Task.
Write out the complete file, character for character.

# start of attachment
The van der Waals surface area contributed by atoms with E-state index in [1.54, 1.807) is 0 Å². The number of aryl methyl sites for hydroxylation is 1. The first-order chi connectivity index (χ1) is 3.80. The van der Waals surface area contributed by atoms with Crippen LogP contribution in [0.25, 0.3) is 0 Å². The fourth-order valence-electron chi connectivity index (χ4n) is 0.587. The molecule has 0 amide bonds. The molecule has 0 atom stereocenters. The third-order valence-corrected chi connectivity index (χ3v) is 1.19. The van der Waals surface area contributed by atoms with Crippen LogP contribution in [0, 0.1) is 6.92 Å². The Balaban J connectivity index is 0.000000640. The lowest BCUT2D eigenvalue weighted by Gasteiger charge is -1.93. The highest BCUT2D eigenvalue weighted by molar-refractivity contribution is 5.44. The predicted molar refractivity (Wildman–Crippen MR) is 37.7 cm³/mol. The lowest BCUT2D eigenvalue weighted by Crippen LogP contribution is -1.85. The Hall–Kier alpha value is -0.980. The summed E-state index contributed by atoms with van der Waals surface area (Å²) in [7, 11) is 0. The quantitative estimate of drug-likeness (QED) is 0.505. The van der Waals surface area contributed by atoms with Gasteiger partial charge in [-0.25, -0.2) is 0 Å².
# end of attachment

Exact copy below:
The van der Waals surface area contributed by atoms with E-state index in [1.54, 1.807) is 0 Å². The number of aryl methyl sites for hydroxylation is 1. The first-order chi connectivity index (χ1) is 3.80. The van der Waals surface area contributed by atoms with Crippen LogP contribution in [0.25, 0.3) is 0 Å². The fourth-order valence-electron chi connectivity index (χ4n) is 0.587. The molecule has 0 amide bonds. The molecule has 0 atom stereocenters. The third-order valence-corrected chi connectivity index (χ3v) is 1.19. The van der Waals surface area contributed by atoms with Crippen LogP contribution in [0, 0.1) is 6.92 Å². The Balaban J connectivity index is 0.000000640. The lowest BCUT2D eigenvalue weighted by Gasteiger charge is -1.93. The highest BCUT2D eigenvalue weighted by molar-refractivity contribution is 5.44. The predicted molar refractivity (Wildman–Crippen MR) is 37.7 cm³/mol. The lowest BCUT2D eigenvalue weighted by Crippen LogP contribution is -1.85. The Hall–Kier alpha value is -0.980. The summed E-state index contributed by atoms with van der Waals surface area (Å²) in [7, 11) is 0. The quantitative estimate of drug-likeness (QED) is 0.505. The van der Waals surface area contributed by atoms with Gasteiger partial charge in [-0.25, -0.2) is 0 Å².